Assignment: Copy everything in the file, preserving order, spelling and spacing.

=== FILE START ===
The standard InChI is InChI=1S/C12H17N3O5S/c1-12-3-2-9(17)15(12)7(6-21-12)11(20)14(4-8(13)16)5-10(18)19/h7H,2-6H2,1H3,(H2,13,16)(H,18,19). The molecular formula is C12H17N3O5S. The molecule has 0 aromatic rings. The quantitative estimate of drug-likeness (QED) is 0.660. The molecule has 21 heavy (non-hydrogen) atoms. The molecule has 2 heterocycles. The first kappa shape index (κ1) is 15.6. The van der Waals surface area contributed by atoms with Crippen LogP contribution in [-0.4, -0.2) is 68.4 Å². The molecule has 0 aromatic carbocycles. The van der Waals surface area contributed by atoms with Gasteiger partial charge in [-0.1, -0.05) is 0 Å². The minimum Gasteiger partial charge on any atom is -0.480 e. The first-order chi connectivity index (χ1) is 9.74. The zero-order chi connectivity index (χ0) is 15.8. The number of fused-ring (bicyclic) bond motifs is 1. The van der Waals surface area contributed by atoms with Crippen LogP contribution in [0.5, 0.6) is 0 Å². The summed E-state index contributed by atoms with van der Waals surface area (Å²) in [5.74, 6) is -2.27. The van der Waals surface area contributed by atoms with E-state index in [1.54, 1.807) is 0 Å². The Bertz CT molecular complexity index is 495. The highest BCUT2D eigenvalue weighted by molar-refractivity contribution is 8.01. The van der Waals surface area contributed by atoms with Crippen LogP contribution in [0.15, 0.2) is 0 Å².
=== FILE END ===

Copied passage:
The standard InChI is InChI=1S/C12H17N3O5S/c1-12-3-2-9(17)15(12)7(6-21-12)11(20)14(4-8(13)16)5-10(18)19/h7H,2-6H2,1H3,(H2,13,16)(H,18,19). The molecular formula is C12H17N3O5S. The molecule has 0 aromatic rings. The quantitative estimate of drug-likeness (QED) is 0.660. The molecule has 21 heavy (non-hydrogen) atoms. The molecule has 2 heterocycles. The first kappa shape index (κ1) is 15.6. The van der Waals surface area contributed by atoms with Crippen LogP contribution in [-0.4, -0.2) is 68.4 Å². The molecule has 0 aromatic carbocycles. The van der Waals surface area contributed by atoms with Gasteiger partial charge in [-0.1, -0.05) is 0 Å². The minimum Gasteiger partial charge on any atom is -0.480 e. The first-order chi connectivity index (χ1) is 9.74. The zero-order chi connectivity index (χ0) is 15.8. The number of fused-ring (bicyclic) bond motifs is 1. The van der Waals surface area contributed by atoms with Crippen LogP contribution in [0.5, 0.6) is 0 Å². The summed E-state index contributed by atoms with van der Waals surface area (Å²) in [5.74, 6) is -2.27. The van der Waals surface area contributed by atoms with E-state index in [1.54, 1.807) is 0 Å². The Bertz CT molecular complexity index is 495. The highest BCUT2D eigenvalue weighted by molar-refractivity contribution is 8.01. The van der Waals surface area contributed by atoms with Crippen LogP contribution in [0.15, 0.2) is 0 Å².